Volcanic Underpinnings: How Magma and Water Sculpted the Iconic Columbia River Gorge

Columbia River Gorge

Oregon researchers have revealed how the Columbia River Gorge was shaped by the interplay of magma and water, creating its unique cliffs and waterfalls. Their study suggests ongoing geological changes due to subterranean magma activity.

A new study shows that magma and water have jointly sculpted the Columbia River Gorge, with magma still influencing its landscape today.

University of Oregon researchers are adding new details to the geological history of the iconic Columbia River Gorge, a wide river canyon that cuts through the volcanic peaks of the Cascades along the border between Oregon and Washington.

Magma and Water: Shaping Forces of the Gorge

In a new study, UO researchers show how magma and water have acted as opposing forces to shape this landscape, known for its rugged cliffs and stunning waterfalls. Prolonged upwelling of magma beneath the earth’s crust bent the river channel and pushed up cliffs and peaks, as water carved a deep channel between them, the researchers reported on December 20 in the journal Science Advances.

And magma is still influencing the landscape today.

Deeper Understanding of Volcanic Systems

“A lot of people look at volcanic systems and see the volcanoes, the pointy cone-shaped things. But in fact, the volcanoes are just the very top of a vast network of magma transport,” said Leif Karlstrom, a geologist in the College of Arts and Sciences at the UO. “Here, we’re seeing evidence of that deeper system working at the surface.”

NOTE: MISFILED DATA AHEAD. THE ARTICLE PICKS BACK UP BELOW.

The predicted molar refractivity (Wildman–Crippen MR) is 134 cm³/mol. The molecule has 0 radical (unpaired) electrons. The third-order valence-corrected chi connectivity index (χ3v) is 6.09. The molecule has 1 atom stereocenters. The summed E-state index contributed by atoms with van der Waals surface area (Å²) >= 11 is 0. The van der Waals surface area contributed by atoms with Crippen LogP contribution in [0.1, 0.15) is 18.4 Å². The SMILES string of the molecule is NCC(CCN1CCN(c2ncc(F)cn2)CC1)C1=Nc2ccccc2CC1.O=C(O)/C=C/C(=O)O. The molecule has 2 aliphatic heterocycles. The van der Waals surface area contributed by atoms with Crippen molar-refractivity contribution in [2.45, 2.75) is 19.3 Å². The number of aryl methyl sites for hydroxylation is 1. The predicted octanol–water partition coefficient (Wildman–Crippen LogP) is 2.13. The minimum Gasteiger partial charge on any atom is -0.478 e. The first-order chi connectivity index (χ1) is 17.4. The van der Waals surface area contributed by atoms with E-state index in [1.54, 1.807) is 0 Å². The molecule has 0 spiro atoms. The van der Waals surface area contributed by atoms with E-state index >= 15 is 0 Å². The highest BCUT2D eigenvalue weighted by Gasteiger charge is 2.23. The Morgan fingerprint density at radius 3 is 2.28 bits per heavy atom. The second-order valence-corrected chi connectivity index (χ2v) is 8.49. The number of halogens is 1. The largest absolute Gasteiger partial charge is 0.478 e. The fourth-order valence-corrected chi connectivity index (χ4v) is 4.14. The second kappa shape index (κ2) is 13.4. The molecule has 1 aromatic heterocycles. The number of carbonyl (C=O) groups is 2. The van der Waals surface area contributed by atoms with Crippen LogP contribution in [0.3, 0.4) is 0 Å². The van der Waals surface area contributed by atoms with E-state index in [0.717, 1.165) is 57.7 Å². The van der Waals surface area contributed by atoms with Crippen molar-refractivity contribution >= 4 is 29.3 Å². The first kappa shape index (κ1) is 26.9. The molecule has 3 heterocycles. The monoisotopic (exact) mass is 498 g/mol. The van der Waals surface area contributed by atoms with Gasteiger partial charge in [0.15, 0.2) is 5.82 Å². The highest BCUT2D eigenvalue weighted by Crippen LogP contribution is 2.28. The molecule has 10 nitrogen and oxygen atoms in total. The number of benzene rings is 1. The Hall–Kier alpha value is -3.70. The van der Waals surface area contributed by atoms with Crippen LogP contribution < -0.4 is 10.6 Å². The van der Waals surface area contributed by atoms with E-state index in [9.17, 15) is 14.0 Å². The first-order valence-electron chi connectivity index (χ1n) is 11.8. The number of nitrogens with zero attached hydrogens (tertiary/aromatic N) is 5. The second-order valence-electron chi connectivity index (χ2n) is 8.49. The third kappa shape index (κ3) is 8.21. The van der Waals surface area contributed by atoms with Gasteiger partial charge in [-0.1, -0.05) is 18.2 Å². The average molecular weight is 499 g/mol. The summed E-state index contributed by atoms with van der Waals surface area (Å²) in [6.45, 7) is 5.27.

The Columbia begins high in the Canadian Rockies of British Columbia. All told, it gathers water from an area of more than 260,000 square miles and carries it to the Pacific Ocean. It’s been flowing in some form for tens of millions of years, though not always along the same path.

Water Magma Columbia River Gorge

Credit: University of Oregon

Unique Geological Phenomenon

“The gorge is this amazing scenario,” said Nate Klema, who led the study as a doctoral student in Karlstrom’s lab. “The Columbia is the largest river on earth that bisects a volcanic arc,” which is a line of volcanoes associated with a subduction zone, such as the Cascades.

But it’s also tricky to interpret geologically.

Klema has spent his life paddling rivers and experiencing firsthand how they shape landscapes. In the new study, he and Karlstrom combed through many different kinds of geological and geophysical data gathered in the gorge and wove together a story about its origins.

Roughly 3.5 million years ago, a sequence of volcanic flows changed the course of the lower Columbia River, filling the channel it was moving through and diverting the river northwards, where it runs today. Before that diversion, the river channel was essentially flat.

But afterward, it began to arch, as magma welling beneath pushed upward. The uplift, in combination with an accumulation of rocks from volcanic eruptions, helped create the gorge’s rugged topography.

Columbia River Gorge Washington